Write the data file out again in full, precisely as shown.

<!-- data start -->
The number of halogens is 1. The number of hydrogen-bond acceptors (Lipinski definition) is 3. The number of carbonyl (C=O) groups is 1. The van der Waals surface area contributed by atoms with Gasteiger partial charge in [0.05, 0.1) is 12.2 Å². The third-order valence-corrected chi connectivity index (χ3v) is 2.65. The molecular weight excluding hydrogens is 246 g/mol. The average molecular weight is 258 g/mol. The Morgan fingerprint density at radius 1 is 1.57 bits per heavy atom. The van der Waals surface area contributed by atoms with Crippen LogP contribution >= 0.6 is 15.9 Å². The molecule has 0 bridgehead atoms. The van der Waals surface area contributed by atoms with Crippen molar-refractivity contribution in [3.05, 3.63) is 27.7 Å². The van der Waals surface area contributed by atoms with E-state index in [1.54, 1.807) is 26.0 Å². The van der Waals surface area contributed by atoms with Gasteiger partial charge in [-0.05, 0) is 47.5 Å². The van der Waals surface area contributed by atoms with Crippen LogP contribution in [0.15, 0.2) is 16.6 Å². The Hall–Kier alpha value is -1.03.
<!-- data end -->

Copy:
The number of halogens is 1. The number of hydrogen-bond acceptors (Lipinski definition) is 3. The number of carbonyl (C=O) groups is 1. The van der Waals surface area contributed by atoms with Gasteiger partial charge in [0.05, 0.1) is 12.2 Å². The third-order valence-corrected chi connectivity index (χ3v) is 2.65. The molecular weight excluding hydrogens is 246 g/mol. The average molecular weight is 258 g/mol. The Morgan fingerprint density at radius 1 is 1.57 bits per heavy atom. The van der Waals surface area contributed by atoms with Crippen LogP contribution >= 0.6 is 15.9 Å². The molecule has 0 bridgehead atoms. The van der Waals surface area contributed by atoms with Crippen molar-refractivity contribution in [3.05, 3.63) is 27.7 Å². The van der Waals surface area contributed by atoms with E-state index in [1.54, 1.807) is 26.0 Å². The van der Waals surface area contributed by atoms with Gasteiger partial charge in [-0.05, 0) is 47.5 Å². The van der Waals surface area contributed by atoms with Crippen LogP contribution in [0.15, 0.2) is 16.6 Å². The Hall–Kier alpha value is -1.03.